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Hair Dye could be used to solve criminal cases!


"In Situ Detection and Identification of Hair Dyes
Using Surface-Enhanced Raman Spectroscopy (SERS)"

Dmitry Kurouski and Richard P. Van Duyne
Analytical Chemistry, Publication Date (Web): January 30, 2015


FULL ARTICLE

ACS article about discovery

AAAS article about discovery


Hair

TOC image by Dr. Alexander V. Zabula.  The image is based on an
artificially colored SEM image that was taken on the EPIC SEM SU8030.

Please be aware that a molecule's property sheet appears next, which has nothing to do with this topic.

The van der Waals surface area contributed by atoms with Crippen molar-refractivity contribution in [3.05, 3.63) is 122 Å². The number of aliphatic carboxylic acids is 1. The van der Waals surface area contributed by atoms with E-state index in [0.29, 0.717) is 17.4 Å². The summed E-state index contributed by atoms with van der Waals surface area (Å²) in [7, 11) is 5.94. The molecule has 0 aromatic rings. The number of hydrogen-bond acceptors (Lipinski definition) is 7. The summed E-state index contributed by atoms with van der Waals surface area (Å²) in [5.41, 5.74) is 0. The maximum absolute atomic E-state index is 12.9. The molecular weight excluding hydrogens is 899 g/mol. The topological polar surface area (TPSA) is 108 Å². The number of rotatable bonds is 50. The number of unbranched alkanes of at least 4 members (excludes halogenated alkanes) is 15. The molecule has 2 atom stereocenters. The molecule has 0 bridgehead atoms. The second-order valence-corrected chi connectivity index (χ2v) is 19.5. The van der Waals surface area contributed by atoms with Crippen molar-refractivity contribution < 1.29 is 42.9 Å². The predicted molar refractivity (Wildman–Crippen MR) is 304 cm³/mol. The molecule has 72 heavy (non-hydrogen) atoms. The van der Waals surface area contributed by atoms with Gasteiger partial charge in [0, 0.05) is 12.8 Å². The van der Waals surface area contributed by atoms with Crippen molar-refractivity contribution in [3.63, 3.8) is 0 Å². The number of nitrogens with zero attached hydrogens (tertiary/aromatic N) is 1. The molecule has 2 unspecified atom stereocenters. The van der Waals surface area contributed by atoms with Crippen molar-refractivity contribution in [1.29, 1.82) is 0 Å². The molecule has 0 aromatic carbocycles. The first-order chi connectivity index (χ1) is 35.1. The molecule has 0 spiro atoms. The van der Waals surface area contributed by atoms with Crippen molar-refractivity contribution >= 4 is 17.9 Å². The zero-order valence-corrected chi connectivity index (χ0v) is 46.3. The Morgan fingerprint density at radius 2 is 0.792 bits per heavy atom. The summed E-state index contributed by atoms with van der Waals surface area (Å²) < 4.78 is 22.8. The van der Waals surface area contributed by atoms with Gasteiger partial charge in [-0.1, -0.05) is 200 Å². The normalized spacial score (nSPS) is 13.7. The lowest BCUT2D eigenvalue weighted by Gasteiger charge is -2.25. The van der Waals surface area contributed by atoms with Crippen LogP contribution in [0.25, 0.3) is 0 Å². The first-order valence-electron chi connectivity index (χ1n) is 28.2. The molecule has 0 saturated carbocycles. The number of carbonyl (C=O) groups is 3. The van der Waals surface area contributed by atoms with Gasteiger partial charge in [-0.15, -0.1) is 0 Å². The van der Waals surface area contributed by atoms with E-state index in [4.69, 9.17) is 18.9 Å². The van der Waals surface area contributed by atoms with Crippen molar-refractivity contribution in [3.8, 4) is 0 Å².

ABSTRACT:  Hair is one of the most common types of physical evidence found at a crime scene. Forensic examination may suggest a connection between a suspect and a crime scene or victim, or it may demonstrate an absence of such associations. Therefore, forensic analysis of hair evidence is invaluable to criminal investigations. Current hair forensic examinations are primarily based on a subjective microscopic comparison of hair found at the crime scene with a sample of suspect’s hair. Since this is often inconclusive, the development of alternative and more-accurate hair analysis techniques is critical. In this study, we utilized surface-enhanced Raman spectroscopy (SERS) to demonstrate that artificial dyes can be directly detected on hair. This spectroscopic technique is capable of a confirmatory identification of analytes with single molecule resolution, requires minimal sample, and has the advantage of fluorescence quenching. Our study reveals that SERS can (1) identify whether hair was artificially dyed or not, (2) determine if a permanent or semipermanent colorants were used, and (3) distinguish the commercial brands that are utilized to dye hair. Such analysis is rapid, minimally destructive, and can be performed directly at the crime scene. This study provides a novel perspective of forensic investigations of hair evidence.